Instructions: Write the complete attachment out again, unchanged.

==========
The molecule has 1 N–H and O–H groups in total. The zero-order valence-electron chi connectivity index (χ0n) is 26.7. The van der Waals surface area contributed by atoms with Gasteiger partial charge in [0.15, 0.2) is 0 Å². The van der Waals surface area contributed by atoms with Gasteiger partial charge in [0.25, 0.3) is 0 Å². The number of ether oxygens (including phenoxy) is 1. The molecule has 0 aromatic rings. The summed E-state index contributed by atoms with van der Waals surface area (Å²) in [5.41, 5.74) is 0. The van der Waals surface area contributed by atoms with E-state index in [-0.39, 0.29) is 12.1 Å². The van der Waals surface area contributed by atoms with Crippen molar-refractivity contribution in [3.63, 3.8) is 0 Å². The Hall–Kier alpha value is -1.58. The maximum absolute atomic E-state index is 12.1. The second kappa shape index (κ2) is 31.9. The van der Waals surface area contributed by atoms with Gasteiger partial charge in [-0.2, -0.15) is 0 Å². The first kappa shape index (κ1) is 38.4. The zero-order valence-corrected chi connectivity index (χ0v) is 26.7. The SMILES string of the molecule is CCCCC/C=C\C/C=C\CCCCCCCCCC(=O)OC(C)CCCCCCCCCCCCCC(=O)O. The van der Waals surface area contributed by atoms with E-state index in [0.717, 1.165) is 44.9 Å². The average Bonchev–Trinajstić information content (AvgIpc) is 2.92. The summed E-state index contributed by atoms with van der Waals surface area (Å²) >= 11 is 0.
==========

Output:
The molecule has 1 N–H and O–H groups in total. The zero-order valence-electron chi connectivity index (χ0n) is 26.7. The van der Waals surface area contributed by atoms with Gasteiger partial charge in [0.15, 0.2) is 0 Å². The van der Waals surface area contributed by atoms with Gasteiger partial charge in [0.25, 0.3) is 0 Å². The number of ether oxygens (including phenoxy) is 1. The molecule has 0 aromatic rings. The summed E-state index contributed by atoms with van der Waals surface area (Å²) in [5.41, 5.74) is 0. The van der Waals surface area contributed by atoms with E-state index in [-0.39, 0.29) is 12.1 Å². The van der Waals surface area contributed by atoms with Crippen molar-refractivity contribution in [3.63, 3.8) is 0 Å². The Hall–Kier alpha value is -1.58. The maximum absolute atomic E-state index is 12.1. The second kappa shape index (κ2) is 31.9. The van der Waals surface area contributed by atoms with Gasteiger partial charge in [-0.2, -0.15) is 0 Å². The first kappa shape index (κ1) is 38.4. The zero-order valence-corrected chi connectivity index (χ0v) is 26.7. The SMILES string of the molecule is CCCCC/C=C\C/C=C\CCCCCCCCCC(=O)OC(C)CCCCCCCCCCCCCC(=O)O. The van der Waals surface area contributed by atoms with E-state index in [0.717, 1.165) is 44.9 Å². The average Bonchev–Trinajstić information content (AvgIpc) is 2.92. The summed E-state index contributed by atoms with van der Waals surface area (Å²) >= 11 is 0.